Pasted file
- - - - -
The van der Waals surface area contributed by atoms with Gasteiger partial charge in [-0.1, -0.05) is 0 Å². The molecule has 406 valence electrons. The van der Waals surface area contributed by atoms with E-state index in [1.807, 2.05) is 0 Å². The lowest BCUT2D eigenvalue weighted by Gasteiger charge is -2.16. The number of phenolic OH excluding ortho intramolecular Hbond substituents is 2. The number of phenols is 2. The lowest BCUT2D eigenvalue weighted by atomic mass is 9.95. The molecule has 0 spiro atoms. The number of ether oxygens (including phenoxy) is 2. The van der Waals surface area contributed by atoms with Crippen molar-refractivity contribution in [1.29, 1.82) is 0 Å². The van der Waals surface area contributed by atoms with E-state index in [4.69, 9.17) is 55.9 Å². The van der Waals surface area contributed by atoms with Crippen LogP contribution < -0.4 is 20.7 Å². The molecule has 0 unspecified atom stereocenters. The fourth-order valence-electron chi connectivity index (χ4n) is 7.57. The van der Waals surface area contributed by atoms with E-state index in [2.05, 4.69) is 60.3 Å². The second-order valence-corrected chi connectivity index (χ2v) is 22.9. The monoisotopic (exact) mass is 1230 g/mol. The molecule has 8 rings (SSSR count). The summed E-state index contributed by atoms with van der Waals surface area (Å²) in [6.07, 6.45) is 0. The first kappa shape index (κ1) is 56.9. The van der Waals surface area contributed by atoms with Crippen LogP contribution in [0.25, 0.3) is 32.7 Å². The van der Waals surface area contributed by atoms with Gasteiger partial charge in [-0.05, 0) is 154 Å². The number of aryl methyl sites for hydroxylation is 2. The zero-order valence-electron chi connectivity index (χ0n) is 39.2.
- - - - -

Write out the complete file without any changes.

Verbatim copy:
The van der Waals surface area contributed by atoms with Gasteiger partial charge in [-0.1, -0.05) is 0 Å². The molecule has 406 valence electrons. The van der Waals surface area contributed by atoms with E-state index in [1.807, 2.05) is 0 Å². The lowest BCUT2D eigenvalue weighted by Gasteiger charge is -2.16. The number of phenolic OH excluding ortho intramolecular Hbond substituents is 2. The number of phenols is 2. The lowest BCUT2D eigenvalue weighted by atomic mass is 9.95. The molecule has 0 spiro atoms. The number of ether oxygens (including phenoxy) is 2. The van der Waals surface area contributed by atoms with Crippen molar-refractivity contribution in [1.29, 1.82) is 0 Å². The van der Waals surface area contributed by atoms with E-state index in [4.69, 9.17) is 55.9 Å². The van der Waals surface area contributed by atoms with Crippen LogP contribution < -0.4 is 20.7 Å². The molecule has 0 unspecified atom stereocenters. The fourth-order valence-electron chi connectivity index (χ4n) is 7.57. The van der Waals surface area contributed by atoms with E-state index in [2.05, 4.69) is 60.3 Å². The second-order valence-corrected chi connectivity index (χ2v) is 22.9. The monoisotopic (exact) mass is 1230 g/mol. The molecule has 8 rings (SSSR count). The summed E-state index contributed by atoms with van der Waals surface area (Å²) in [6.07, 6.45) is 0. The first kappa shape index (κ1) is 56.9. The van der Waals surface area contributed by atoms with Crippen LogP contribution in [0.25, 0.3) is 32.7 Å². The van der Waals surface area contributed by atoms with Gasteiger partial charge in [-0.05, 0) is 154 Å². The number of aryl methyl sites for hydroxylation is 2. The zero-order valence-electron chi connectivity index (χ0n) is 39.2.